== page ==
Friday, August 14, 2009

A taxi driver in Singapore with a Stanford PhD

This is an extremely but sad (from my perspective) blog. Ageism can hit anyone in Singapore. Even a Stanford PhD is not spared. It's another number 1 for Singapore - we have the most educated taxi driver in the world.

It's probably only in Singapore where we have a Stanford PhD driving a taxi. What's next? NUS graduates picking up cardboard boxes for a living? Tsinghua graduates working in KTV lounges?

In any case, it is still a fascinating read, a rare glimpse into the life of a taxi driver in Singapore from the point of view of a Stanford PhD.


takchek said...

A SPH journalist has already left a comment on his blog asking for an interview.

I am guessing it will be taken down soon if he wants to keep a low profile.

Fox said...

I wonder if taxi drivers are allowed to blog.

Chee Wai Lee said...

There is some time-lag between his posts and the events he describe (last post July 28 and last date of event April 16), so hopefully he's gotten a job offer some time ago.

It also looks like his blog was "discovered" around August 13 by that journalist from The New Paper. I've seen no prior comments.

I wonder why he chose not to expand his job search to the international research market. I am sure he has his reasons though.

I hope things work out for him eventually.

Anonymous said...

What about the comments on the research culture/bureaucracy in Singapore (A-Star/NUS/NTU/..etc)?

Any comments?

Kaz Augustin said...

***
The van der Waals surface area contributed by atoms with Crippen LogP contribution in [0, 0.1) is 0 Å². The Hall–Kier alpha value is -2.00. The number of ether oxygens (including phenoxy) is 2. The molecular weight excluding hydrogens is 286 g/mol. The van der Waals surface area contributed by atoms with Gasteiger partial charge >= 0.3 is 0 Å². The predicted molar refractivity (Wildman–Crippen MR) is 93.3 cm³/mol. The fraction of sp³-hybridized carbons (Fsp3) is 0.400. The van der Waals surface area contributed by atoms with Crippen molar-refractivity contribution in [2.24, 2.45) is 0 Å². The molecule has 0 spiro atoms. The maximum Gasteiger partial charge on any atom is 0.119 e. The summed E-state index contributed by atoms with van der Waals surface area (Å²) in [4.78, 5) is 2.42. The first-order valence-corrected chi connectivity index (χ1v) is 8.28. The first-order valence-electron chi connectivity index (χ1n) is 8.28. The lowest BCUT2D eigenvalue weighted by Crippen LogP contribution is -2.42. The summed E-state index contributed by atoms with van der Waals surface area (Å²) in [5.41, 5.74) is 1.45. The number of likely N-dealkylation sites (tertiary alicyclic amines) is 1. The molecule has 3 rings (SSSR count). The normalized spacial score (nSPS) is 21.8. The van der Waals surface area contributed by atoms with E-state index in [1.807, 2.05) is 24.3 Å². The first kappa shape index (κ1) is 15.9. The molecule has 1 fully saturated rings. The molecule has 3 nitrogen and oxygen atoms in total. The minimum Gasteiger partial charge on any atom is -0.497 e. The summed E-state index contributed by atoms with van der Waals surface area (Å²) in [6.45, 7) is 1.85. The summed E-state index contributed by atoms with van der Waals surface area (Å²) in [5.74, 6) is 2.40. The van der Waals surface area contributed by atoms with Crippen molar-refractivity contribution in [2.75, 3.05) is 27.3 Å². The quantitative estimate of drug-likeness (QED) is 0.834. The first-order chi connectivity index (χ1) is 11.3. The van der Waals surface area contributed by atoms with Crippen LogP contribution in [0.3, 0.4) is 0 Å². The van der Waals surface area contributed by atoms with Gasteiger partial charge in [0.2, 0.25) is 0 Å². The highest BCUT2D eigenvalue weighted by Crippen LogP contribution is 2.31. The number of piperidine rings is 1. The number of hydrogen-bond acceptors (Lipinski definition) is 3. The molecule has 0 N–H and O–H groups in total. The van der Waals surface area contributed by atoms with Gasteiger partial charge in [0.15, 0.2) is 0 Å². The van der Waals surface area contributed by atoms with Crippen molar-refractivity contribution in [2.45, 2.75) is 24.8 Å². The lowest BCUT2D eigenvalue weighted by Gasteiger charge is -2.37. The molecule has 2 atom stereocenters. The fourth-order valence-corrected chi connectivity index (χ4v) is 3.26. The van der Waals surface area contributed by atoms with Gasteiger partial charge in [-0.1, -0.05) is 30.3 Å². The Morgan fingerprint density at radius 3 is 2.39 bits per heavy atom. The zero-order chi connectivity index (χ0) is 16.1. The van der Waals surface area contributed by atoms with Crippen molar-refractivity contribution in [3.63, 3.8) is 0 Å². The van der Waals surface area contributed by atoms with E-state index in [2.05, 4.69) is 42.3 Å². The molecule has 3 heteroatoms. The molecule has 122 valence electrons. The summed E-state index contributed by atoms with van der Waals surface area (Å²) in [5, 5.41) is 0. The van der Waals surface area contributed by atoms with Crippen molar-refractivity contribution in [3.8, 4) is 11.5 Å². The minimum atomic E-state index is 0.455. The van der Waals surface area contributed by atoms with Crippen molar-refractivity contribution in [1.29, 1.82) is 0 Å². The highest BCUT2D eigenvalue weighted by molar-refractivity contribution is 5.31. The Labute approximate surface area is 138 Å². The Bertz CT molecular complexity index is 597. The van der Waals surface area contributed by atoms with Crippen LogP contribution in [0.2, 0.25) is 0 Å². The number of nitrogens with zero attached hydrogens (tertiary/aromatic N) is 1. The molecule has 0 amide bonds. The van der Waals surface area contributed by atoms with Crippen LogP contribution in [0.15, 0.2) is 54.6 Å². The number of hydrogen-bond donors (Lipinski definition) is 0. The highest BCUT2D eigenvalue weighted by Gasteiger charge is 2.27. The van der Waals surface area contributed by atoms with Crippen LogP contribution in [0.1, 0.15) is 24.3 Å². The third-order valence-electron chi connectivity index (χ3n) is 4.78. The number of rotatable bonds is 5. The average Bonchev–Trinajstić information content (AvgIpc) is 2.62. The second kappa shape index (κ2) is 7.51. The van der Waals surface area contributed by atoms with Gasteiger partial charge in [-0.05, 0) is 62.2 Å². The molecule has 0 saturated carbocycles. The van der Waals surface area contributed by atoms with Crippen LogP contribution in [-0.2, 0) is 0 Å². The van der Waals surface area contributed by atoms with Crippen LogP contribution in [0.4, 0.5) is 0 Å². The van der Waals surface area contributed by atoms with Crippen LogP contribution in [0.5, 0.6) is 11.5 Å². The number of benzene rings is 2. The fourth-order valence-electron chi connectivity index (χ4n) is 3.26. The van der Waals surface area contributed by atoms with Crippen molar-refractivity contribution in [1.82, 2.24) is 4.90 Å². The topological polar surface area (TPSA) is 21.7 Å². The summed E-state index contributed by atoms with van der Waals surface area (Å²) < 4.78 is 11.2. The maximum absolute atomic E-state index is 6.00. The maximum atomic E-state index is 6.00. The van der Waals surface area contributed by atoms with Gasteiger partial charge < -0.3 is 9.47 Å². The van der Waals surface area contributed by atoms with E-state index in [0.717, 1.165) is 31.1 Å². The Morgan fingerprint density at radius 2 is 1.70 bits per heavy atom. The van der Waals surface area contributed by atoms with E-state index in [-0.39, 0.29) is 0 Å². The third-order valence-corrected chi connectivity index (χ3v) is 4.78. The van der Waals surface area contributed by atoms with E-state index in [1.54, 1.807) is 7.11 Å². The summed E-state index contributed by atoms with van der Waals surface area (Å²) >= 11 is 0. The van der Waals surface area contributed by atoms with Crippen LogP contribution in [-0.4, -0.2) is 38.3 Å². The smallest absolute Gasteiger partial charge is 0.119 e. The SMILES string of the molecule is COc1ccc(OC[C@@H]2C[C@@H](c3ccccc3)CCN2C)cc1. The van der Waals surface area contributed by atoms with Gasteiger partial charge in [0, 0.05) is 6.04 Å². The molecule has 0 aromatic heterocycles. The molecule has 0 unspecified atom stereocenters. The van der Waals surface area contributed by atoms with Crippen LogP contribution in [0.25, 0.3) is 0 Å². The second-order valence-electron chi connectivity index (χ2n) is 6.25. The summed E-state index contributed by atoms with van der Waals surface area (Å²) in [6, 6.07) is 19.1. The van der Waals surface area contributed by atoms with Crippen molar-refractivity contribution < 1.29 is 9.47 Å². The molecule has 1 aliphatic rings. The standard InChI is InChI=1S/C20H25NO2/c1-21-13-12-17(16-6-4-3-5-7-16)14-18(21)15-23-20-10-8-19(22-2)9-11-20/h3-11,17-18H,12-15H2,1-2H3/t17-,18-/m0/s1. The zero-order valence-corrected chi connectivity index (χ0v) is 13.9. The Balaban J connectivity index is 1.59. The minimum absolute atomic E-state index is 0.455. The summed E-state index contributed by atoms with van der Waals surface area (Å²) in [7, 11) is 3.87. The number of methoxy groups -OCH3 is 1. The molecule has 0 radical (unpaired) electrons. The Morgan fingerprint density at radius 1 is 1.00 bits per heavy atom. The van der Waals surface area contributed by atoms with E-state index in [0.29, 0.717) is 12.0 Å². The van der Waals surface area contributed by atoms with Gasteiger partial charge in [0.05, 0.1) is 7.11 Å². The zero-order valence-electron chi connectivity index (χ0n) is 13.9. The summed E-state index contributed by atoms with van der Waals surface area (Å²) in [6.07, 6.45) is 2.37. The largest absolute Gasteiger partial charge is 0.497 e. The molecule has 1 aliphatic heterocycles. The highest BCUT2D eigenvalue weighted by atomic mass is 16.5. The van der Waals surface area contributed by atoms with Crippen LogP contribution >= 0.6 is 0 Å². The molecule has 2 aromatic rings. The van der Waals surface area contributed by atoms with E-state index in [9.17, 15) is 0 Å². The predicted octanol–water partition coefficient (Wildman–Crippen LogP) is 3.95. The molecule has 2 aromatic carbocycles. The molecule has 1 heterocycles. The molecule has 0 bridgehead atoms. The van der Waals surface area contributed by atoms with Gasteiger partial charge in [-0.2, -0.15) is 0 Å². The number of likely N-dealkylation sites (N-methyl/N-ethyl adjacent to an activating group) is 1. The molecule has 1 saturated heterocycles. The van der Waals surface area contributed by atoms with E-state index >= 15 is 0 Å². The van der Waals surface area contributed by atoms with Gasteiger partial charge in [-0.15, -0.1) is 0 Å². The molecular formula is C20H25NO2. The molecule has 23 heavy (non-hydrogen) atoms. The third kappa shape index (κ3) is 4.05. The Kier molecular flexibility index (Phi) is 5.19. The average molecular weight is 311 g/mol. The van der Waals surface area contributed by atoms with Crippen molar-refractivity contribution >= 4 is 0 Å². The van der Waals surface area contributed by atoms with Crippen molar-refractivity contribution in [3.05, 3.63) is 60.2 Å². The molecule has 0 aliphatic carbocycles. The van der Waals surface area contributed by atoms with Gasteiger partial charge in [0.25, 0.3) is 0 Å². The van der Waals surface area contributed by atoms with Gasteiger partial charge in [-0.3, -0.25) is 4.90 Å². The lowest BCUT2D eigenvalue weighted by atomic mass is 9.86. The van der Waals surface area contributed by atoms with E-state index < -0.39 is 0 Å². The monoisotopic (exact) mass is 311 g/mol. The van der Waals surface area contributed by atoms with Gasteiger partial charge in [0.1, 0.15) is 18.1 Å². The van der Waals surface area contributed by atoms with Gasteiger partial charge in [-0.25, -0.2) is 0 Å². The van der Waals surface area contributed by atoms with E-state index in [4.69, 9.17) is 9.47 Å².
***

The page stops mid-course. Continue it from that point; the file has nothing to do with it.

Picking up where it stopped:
Not true. You may have one taxi-driving PhD in Singers, but there are scores of postgraduate degree holders doing the same thing in Australia.

I can't tell you the number of conversations I've had with holders of Masters degrees in agriculture, marine biology, medicine, biotechnology and sub-fields of engineering. The main topic was usually the conflict between a safer weeknight shift with low pay or a weekend shift with higher pay but the chance of being bashed or knifed.

Kevin Jang said...

Actually, I read the book he wrote in sections, and his earlier part stated that he could not leave Singapore because he had a family here. I am probably not as convinced, since the nature of most academic jobs require you to uproot yourself and sometimes you actually have to even try moving your whole family along with it. Dr Cai Mingjie was a former mainland Chinese citizen and apparently became a Singaporean citizen in the course of time (not sure if he ever did his National Service), but it does appear that under the citizenship scheme for China, most citizens who get a citizenship elsewhere cannot get back to China to work for reasons of passports. That could simply be why he has no choice but to stay put in Singapore, in tha he simply cannot go back to China or anywhere like Hong Kong and so on. That said, he does have a choice of going to places like the USA and it might just be his own preference for Singapore? I always hear from older people who are married in their 40's and 50's how they are averse to moving about, so that might also be one reason why.